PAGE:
How to Change Case in Excel without a Formula (5 Ways)

Excel offers changing cases in Excel either using a formula or without even using formulas. In this article, you will learn 5 ways to change cases in Excel without using a formula with ease.


Download Practice Workbook

You can download the Excel file from the following link and practice along with it.


5 Ways to Change Case in Excel without a Formula

1. Use Flash Fill to Change Case in Excel

If you are using Excel 2019 or the later versions, then you can change cases with the help of the Flash Fill feature.

To change cases using Flash Fill,

  • Create a helper column next to the original column having texts with case issues.
  • Then in the top cell of the helper column, type the first text data with the right cases.
  • Here, I typed Tom Duff.
  • Now select the entire column and go to the Home.

  • From the Editing group, click on the Fill drop-down and choose Flash Fill.

Use Flash Fill to Change Case in Excel without Using a Formula

This will fill up the Entire Helper column with texts about your preferred cases.

  • Copy the Entire Helper column and Paste it to the original column to update the cases.

Now your data table will have the text data with your preferred cases.


2. Change Case in Excel Using MS Word

If you are using an older version of Microsoft Excel, then you are probably missing out on the Flash Fill feature.

In that case, you can seek the help of MS Word to change the cases of your datasheet.

For that,

  • Select the Entire column having text data with case issues.
  • Now press CTRL + C to copy the text data.

  • Then open the MS Word and press CTRL + V to paste the copied data.
  • From the Home tab, click on the Change Case drop-down.
  • Then select any option you like.

For this instance, I’m choosing Capitalize Each Word.

Now the cases of the text data will change.

  • Again Copy the whole data by selecting them first and then pressing CTRL + C.

Change Case in Excel Using MS Word without Using a Formula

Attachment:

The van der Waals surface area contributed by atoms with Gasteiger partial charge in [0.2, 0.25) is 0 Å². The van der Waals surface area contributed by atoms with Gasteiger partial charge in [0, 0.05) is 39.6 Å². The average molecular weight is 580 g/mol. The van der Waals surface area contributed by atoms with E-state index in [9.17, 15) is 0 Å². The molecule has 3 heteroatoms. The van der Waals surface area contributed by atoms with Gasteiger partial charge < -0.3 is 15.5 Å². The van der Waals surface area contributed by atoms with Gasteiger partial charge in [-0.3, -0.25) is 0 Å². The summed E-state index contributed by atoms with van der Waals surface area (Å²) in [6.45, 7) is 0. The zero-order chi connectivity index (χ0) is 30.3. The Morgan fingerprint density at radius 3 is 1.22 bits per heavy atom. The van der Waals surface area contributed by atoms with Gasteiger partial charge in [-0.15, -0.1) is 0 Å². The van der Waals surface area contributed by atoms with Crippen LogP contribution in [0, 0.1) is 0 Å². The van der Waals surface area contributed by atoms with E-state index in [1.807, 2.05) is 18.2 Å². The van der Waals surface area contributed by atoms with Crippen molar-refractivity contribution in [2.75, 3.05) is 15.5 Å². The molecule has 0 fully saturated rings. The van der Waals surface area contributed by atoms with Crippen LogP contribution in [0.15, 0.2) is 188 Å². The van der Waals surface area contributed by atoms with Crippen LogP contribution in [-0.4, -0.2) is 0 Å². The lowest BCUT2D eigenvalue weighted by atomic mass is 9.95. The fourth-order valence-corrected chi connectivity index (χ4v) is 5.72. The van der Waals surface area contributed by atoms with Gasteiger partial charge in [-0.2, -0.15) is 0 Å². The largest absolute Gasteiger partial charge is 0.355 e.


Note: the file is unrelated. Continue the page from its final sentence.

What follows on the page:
• Come back to the Excel spreadsheet and press CTRL + V to paste the contents.

Now you will see the cases have been changed as in the picture below:

see the cases have been changed

Read More: How to Capitalize the First Letter in Excel (3 Methods)


3. Apply All Caps Font to Change Case in Excel

Another trick you can apply for changing the cases in Excel without even using a formula is by applying an All-Caps Font.

Excel provides some built-in All-Caps Fonts. Such as,

  • Copperplate Gothic
  • Engravers
  • Stencil
  • Felix Tilting

Now let’s go through the following steps for applying the technique.

  • First, select all the texts to fix the case issues.
  • Go to the Home
  • From the Font drop-down, select any of the all-caps fonts.

For this instance, I’m selecting the COPPERPLATE GOTHIC LIGHT font.

Apply All Caps Font to Change Case in Excel without a Formula

After applying the font, you will have all your text data changed with the cases.

Read More: How to Change Lowercase to Uppercase in Excel (6 Methods)


Similar Readings


4. Change Case in Excel Using Power Query

If you want to change the cases of an Excel table, then you can use the Power Query.

To do that,

  • Click on a cell of your Excel table.
  • Then go to the Data
  • From the Get & Transform data group, click on From Table/Range.

A window of Power Query Editor will pop up.

  • Then go to the Add Column tab from the new window.